A population-based comparison of European and North American sinonasal cancer survival

EUROCARE-5 Working Group

Research output: Contribution to journalArticlepeer-review

13 Scopus citations


Objective: Sinonasal cancers (SNC) are rare, thus limiting previous prognostic studies on a multinational level. The aim of this study is to utilize two population-based datasets to compare prognoses for SNC between the United States (US) and Europe. Methods: The European Cancer Registry (EUROCARE) database and the United States National Cancer Institute's Surveillance, Epidemiology, and End Results (SEER) database were searched to identify survival of patients diagnosed with SNC between 1990 and 2007. Relative survival (RS) data were stratified by age group, gender, geographic location, and diagnostic time period. Results: 12,541 SNC cases were identified in EUROCARE, while SEER identified 4,312. Males comprised the majority in Europe (62.3%) and the US (58.3%). Most patients were over 55 years in Europe (77.0%) and the US (69.5%). Age over 75 was a statistically significant poor prognostic indicator for 5-year RS in the US (48.2%; 95% CI = [43.9, 52.4]) and Europe (38.5%; [34.7, 42.7]). Female gender imparted a favorable 5-year RS in all regions except in Central Europe. By region, the US had the highest 5-year RS (58.8%; [56.4, 61.1]) and Eastern Europe had the lowest 5-year RS (37.1%; [34.0, 40.6]). The aggregate European 5-year RS was 48.1% [46.4, 49.8]. Conclusion: SNC in Europe and the US most commonly affects males and individuals over the age of 55 years. Male gender and age over 75 are poor prognostic factors at 5 years. Five-year RS in the US is higher than the 5-year European aggregate RS.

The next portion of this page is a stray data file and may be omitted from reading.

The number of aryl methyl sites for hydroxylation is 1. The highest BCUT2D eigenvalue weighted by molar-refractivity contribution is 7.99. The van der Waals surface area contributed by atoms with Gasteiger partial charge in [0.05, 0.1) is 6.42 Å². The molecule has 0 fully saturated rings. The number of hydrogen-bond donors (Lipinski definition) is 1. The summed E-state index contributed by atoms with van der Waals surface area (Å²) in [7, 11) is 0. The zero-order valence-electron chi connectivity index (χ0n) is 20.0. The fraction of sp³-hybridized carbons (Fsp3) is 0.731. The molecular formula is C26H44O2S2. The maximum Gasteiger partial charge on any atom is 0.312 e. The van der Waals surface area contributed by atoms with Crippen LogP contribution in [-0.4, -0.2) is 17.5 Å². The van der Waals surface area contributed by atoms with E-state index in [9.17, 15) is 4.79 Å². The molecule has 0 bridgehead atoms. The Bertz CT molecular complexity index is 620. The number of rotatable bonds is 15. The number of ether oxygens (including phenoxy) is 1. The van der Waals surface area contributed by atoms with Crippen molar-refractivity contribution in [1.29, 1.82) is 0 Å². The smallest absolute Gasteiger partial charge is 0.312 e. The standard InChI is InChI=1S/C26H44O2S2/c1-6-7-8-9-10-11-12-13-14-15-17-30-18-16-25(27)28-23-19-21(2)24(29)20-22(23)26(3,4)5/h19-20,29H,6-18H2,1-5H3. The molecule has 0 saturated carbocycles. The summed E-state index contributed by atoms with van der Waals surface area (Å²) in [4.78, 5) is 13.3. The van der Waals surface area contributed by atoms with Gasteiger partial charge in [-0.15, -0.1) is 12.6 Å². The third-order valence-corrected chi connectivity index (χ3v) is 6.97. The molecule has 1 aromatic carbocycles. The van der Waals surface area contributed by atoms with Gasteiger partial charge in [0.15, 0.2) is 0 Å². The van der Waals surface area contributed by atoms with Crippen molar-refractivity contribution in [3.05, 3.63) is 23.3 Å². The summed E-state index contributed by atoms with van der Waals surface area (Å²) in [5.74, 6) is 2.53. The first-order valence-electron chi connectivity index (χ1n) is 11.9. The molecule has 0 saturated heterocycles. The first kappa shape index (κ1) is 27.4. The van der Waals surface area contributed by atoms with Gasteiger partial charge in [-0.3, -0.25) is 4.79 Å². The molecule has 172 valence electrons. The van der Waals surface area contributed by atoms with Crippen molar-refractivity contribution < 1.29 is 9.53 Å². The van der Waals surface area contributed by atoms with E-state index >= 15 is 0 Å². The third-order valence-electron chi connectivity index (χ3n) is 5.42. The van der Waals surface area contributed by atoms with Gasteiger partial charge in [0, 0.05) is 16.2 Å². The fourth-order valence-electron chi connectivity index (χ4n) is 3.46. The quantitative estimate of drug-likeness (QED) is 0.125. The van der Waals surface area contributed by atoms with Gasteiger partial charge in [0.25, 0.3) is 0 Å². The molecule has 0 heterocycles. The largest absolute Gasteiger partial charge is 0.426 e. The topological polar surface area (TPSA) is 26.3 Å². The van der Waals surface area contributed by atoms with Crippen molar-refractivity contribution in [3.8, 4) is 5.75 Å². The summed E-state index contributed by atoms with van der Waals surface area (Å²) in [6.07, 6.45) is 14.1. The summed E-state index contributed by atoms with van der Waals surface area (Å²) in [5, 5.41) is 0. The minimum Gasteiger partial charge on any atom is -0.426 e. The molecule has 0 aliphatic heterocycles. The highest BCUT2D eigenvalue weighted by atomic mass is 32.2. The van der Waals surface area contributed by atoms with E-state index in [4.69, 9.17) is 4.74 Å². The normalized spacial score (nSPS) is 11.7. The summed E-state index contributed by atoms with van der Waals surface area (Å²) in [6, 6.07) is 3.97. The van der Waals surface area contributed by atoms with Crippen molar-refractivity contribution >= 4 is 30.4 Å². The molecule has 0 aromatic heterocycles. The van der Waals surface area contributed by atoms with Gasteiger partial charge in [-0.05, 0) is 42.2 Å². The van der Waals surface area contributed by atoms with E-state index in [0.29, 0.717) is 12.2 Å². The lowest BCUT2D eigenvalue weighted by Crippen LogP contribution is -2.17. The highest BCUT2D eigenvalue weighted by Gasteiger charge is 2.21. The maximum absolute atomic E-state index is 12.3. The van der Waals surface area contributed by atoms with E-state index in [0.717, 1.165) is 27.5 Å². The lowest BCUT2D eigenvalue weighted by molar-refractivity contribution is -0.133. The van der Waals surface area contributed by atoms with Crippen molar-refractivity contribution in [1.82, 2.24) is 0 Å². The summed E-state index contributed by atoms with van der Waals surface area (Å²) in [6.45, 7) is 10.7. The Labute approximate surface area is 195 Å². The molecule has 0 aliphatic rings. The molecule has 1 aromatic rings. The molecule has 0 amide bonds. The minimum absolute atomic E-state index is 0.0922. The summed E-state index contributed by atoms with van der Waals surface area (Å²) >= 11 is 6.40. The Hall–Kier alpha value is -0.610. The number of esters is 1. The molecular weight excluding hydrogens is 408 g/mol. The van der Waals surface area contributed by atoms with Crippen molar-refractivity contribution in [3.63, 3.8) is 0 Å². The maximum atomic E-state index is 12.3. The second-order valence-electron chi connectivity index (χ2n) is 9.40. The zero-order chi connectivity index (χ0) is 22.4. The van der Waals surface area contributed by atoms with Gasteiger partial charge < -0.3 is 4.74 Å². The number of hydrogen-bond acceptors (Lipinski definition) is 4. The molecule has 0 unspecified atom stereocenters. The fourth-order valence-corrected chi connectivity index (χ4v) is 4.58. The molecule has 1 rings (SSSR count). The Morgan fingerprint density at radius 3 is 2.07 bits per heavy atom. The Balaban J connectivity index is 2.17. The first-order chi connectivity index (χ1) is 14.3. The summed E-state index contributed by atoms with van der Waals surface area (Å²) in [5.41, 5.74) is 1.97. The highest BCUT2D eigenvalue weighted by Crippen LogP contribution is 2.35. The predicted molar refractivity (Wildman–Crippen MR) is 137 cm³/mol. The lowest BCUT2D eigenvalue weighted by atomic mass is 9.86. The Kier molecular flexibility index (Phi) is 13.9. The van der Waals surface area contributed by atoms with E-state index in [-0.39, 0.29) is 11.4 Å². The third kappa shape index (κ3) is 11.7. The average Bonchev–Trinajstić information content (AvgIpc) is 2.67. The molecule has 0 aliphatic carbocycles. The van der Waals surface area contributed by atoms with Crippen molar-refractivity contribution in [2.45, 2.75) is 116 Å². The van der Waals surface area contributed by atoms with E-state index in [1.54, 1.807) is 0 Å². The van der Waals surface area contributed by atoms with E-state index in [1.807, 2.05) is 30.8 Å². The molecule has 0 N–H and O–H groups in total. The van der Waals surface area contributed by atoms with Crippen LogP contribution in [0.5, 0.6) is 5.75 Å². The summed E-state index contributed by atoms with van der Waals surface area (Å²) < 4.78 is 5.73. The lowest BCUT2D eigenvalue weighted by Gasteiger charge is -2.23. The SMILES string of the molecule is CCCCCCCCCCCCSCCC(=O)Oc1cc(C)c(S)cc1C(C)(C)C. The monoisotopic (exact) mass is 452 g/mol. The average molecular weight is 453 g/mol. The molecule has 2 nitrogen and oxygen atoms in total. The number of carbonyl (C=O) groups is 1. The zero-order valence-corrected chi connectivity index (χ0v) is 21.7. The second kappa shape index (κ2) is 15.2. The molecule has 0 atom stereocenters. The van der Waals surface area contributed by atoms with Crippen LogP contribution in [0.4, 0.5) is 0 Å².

Original languageEnglish (US)
Pages (from-to)815-824
Number of pages10
JournalAuris Nasus Larynx
Issue number4
StatePublished - Aug 2018


  • Europe
  • International
  • Population-based
  • Relative survival
  • SEER
  • Sinonasal cancer
  • Surveillance Epidemiology End Results
  • Survival
  • United States

ASJC Scopus subject areas

  • Surgery
  • Otorhinolaryngology


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